“How about a cross-country flight instead of a typical check-ride?” Lieutenant Ganser suggested, grinning as he knew the answer before he even asked. The way my eyes lit up only confirmed the presumed response.
You see, in the Navy, before you can fly as a qualified aircrewman aboard any aircraft, you first must complete a check flight – a thorough applied examination of all the assigned aspects of one’s potential role on the airplane. That means not only knowing your own equipment for your specific job, but also, in most cases, all the circuit breakers and emergency procedures on the plane. It’s a wealth of knowledge that can take months to complete.
As I completed my qualification to fly on carrier-based ES-3s, an electronic intelligence collection platform that is now extinct in today’s fleet, I had anticipated with some trepidation my check flight. Not that learning the electronic safety measures was all that challenging; I’d long ago figured out the art of memorization. Nope, it was the “rite of passage” that went along with the check ride that worried me. The actual “exam” portion of the ride, you see, wouldn’t probably last more than 15-20 minutes. The balance of that flight, however, usually consisted of the pilot demonstrating his skill not only at aerial acrobatics, but his egoistic ability to make the novice aircrew puke. Rumor had it that Lt. Ganser was unusually adept at that particular competency.
Yes, I jumped at the chance instead for a cross-country flight. That meant: 1) a fairly straight and level flight, and 2) an expense-free weekend at an airshow, where one signs autographs, talks about the plane, and generally receives celebrity status. Hmmm….where do I sign, right?
So, early the next morning, we climbed into the four-seater and off we headed from Naval Air Station Coronado, California enroute to Missoula, Montana. And what a weekend it was!
Of all the interactions in Missoula, however, one has stuck in my mind for the past fifteen years. A young man walked up wearing a faux letter bomber jacket over a Top Gun film t-shirt. As he swaggered over, peeling his mirrored sunglasses from his face, he looked skeptically at our Shadow aircraft. Lt. Ganser glanced over at me and rolled his eyes.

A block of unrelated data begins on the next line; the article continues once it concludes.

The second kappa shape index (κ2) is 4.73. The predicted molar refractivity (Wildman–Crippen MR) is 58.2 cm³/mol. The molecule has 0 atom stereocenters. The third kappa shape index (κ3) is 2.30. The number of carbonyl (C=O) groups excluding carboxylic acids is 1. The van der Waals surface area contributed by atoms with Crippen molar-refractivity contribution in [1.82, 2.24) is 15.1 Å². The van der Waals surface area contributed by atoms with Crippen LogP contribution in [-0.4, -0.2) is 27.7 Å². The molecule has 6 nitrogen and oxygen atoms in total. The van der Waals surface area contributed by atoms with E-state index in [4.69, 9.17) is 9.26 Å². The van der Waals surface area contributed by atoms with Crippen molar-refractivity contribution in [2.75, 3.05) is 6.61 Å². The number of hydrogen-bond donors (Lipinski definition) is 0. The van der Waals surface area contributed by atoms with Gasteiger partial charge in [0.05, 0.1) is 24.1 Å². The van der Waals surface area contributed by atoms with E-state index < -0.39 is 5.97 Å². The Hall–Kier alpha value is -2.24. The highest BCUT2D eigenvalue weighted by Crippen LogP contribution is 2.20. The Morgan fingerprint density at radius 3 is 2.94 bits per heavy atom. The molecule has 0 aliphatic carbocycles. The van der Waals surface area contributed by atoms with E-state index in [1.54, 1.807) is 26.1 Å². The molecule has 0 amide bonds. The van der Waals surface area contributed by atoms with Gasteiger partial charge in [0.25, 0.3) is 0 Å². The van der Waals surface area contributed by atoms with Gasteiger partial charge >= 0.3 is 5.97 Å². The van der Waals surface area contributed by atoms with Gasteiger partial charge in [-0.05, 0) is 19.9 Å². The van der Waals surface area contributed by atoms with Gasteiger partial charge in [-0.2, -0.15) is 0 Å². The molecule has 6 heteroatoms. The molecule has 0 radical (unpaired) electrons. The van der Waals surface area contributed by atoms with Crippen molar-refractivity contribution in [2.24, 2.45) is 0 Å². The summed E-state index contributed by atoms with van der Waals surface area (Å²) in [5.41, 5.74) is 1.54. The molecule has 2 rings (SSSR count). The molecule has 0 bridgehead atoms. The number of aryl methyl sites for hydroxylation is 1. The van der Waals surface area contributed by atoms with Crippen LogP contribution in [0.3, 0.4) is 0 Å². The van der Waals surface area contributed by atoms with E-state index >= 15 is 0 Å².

“What’s this plane’s angle of attack?” the young man asked.
Stone-faced, Lt. Ganser responded, “I’m not sure I understand your question.”
The young man repeated himself.
“Nagle, this one’s all yours,” my pilot chuckled as he turned and walked away.
I stared at the young man. Oh, he was completely serious in his question. No sarcasm or wisecrack intended on his part.
Now, “angle of attack” for an aircraft has several different applications, none of which are specific to that type of aircraft. Regardless, as I attempted to explain the term to the young man, he simply wasn’t buying it. Finally, in total dissatisfaction, he about-faced and marched away, frustrated by my seemingly irreverent answer to what he believed was a fairly straightforward question. As he departed, I could hear Lt. Ganser laughing hysterically on the other side of the plane.
I was reminded of the Missoula Airshow experience last week when listening to a group of business leaders “talking shop” at a local coffee shop. Oh, they new all the business jargon. ROI. Adhocracy. Bandwidth. 360. Bleeding edge. Peer management. Transformational. And yet, in the 10 minutes I overheard, very little of substance was expressed by any of them. Instead, they were simply throwing around terms to sound knowledgeable and erudite.
You see, we’ve all been in situations in our lives where we allowed our interest in learning to be overshadowed by our fear of revealing how little we knew at the moment. That’s what prompted the young man in Missoula to ask his question and stubbornly refuse to acknowledge he had misused a term. Same with the coffee shop business men last week.
So, the next time you aren’t confident about a particular topic, don’t simply resort to “term-dropping.” Instead, simply ask a question. A simple question. And even if you think you’ll look like a fool doing so (which you likely will not), realize that true knowledge is gained through acknowledging where our own experience and intelligence end and new information can be acquired.